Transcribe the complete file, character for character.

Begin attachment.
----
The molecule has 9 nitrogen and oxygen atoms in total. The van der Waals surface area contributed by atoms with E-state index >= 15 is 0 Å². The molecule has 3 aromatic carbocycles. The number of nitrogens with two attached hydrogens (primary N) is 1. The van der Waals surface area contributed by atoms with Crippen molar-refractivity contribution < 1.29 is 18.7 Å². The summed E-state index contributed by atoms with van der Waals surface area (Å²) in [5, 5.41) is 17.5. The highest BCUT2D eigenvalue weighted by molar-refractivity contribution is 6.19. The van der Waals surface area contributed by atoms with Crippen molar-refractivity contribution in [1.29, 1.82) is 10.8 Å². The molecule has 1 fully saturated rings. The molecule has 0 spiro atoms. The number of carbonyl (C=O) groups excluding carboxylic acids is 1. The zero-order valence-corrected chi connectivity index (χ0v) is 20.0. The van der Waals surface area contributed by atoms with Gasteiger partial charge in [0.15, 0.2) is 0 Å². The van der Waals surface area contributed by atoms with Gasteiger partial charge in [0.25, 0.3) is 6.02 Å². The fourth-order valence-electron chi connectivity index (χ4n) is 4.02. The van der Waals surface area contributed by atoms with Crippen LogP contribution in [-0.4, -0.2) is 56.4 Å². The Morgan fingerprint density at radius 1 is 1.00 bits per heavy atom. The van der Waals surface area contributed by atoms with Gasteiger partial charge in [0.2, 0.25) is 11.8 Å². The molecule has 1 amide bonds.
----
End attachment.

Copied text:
The molecule has 9 nitrogen and oxygen atoms in total. The van der Waals surface area contributed by atoms with E-state index >= 15 is 0 Å². The molecule has 3 aromatic carbocycles. The number of nitrogens with two attached hydrogens (primary N) is 1. The van der Waals surface area contributed by atoms with Crippen molar-refractivity contribution < 1.29 is 18.7 Å². The summed E-state index contributed by atoms with van der Waals surface area (Å²) in [5, 5.41) is 17.5. The highest BCUT2D eigenvalue weighted by molar-refractivity contribution is 6.19. The van der Waals surface area contributed by atoms with Crippen molar-refractivity contribution in [1.29, 1.82) is 10.8 Å². The molecule has 1 fully saturated rings. The molecule has 0 spiro atoms. The number of carbonyl (C=O) groups excluding carboxylic acids is 1. The zero-order valence-corrected chi connectivity index (χ0v) is 20.0. The van der Waals surface area contributed by atoms with Gasteiger partial charge in [0.15, 0.2) is 0 Å². The van der Waals surface area contributed by atoms with Gasteiger partial charge in [0.25, 0.3) is 6.02 Å². The fourth-order valence-electron chi connectivity index (χ4n) is 4.02. The van der Waals surface area contributed by atoms with Crippen LogP contribution in [-0.4, -0.2) is 56.4 Å². The Morgan fingerprint density at radius 1 is 1.00 bits per heavy atom. The van der Waals surface area contributed by atoms with Gasteiger partial charge in [0.2, 0.25) is 11.8 Å². The molecule has 1 amide bonds.